Addressing the prospect of LGBT discrimination without actually addressing LGBT discrimination is quickly becoming a pattern for Russia ahead of the Sochi Winter Olympics. After dealing with backlash against its new law banning “homosexual propaganda” by giving the International Olympic Committee weak “assurances” that the law wouldn’t affect athletes, the Russians have again provided a weak answer on LGBT discrimination in a new forum.
Russia originally left LGBT groups out of the Olympic Truce that host countries adopt every two years before each Games, promising only to include “people of different age, sex, physical capacity, religion, race and social status,” according to the New York Times. That’s when representatives from other countries at the United Nations, where the Truce is officially adopted, raised questions about why Russia left out LGBT people from its promise. In the end, the Russians acceded, but only barely: instead of adding gay and transgender people to the Truce, Russia merely revised the statement to say that it would “promote social inclusion without discrimination of any kind.”
The new version has been hailed as a victory for LGBT causes, but I agree with OutSports’ Cyd Zeigler, who wrote that “[t]he big winners here are anti-gay forces aiming to make LGBT people invisible. They managed not just to sweep our issues under the carpet, but they succeeded in tossing away issues of race, gender and religion as well — all while claiming to be against discrimination.”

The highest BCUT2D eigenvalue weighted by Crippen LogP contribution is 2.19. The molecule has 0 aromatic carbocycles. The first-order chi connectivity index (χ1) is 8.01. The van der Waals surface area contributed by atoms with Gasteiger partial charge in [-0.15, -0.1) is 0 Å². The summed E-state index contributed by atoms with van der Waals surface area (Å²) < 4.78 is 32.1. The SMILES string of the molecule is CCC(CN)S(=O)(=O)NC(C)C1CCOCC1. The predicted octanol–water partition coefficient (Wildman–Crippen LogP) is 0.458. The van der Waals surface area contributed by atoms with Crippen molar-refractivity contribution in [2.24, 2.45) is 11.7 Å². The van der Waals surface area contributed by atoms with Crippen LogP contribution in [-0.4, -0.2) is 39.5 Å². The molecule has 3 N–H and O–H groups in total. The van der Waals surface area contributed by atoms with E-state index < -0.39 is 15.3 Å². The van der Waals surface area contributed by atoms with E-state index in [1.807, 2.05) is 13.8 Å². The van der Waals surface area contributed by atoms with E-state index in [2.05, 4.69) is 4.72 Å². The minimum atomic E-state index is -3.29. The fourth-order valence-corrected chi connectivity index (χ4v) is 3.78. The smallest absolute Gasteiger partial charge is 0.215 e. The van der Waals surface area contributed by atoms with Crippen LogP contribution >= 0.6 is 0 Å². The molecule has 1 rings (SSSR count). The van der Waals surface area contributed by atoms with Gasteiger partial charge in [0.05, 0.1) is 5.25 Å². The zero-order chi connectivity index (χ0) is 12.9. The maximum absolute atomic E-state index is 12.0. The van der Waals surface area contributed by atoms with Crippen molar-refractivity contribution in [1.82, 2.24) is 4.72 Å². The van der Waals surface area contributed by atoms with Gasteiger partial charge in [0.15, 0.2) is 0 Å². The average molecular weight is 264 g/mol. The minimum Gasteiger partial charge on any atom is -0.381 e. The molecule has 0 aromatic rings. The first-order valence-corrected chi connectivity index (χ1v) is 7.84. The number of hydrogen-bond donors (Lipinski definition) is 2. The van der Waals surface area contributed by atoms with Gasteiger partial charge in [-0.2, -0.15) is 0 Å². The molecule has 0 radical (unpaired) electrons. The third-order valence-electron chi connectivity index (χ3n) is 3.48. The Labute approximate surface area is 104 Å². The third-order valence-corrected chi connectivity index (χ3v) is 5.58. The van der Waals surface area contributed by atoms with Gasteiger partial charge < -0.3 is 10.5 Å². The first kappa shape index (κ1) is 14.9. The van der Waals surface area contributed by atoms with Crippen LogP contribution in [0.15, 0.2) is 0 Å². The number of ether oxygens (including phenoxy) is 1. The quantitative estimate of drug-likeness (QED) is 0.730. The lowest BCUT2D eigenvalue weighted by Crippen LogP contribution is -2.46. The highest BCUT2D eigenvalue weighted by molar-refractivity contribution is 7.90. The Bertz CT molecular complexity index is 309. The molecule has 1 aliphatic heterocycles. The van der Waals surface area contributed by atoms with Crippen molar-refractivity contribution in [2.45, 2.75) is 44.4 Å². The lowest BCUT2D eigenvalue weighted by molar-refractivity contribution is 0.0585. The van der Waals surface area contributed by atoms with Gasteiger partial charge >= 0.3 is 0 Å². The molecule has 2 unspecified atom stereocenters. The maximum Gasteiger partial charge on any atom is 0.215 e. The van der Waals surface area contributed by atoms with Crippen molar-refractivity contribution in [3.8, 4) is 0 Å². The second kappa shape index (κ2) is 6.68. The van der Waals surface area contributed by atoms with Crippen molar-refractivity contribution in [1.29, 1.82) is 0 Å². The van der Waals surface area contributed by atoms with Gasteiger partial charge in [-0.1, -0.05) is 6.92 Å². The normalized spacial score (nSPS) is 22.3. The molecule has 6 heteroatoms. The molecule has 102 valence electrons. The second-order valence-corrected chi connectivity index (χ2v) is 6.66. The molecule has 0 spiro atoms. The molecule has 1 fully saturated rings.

Past Olympic Truces, the Times noted, haven’t included specific protections for LGBT athletes and people, but Games like the 2012 Summer Olympics in London also weren’t held in countries that were trying their hardest to discriminate and alienate the LGBT community. And the Truce doesn’t actually do anything anyway. But specifically adding LGBT people to the anti-discrimination clause would have been a symbolic gesture from a government that both swears its “homosexual propaganda” law isn’t discriminatory (since it applies to everyone) and is begging for the IOC’s help in quelling protests and anger against its attitudes and policies toward LGBT people.
This version, however, speaks even louder than a Truce standing against LGBT discrimination would have, because when it had the chance to specifically name LGBT groups, Russia balked and scrapped the specificity of the entire clause, choosing a meaningless blanket statement instead. The message is clear: Russia is opposed to discrimination based on gender, age, race, disability, and social status, but totally fine with discrimination against the LGBT community. This statement doesn’t change that — it only makes it seem like it does.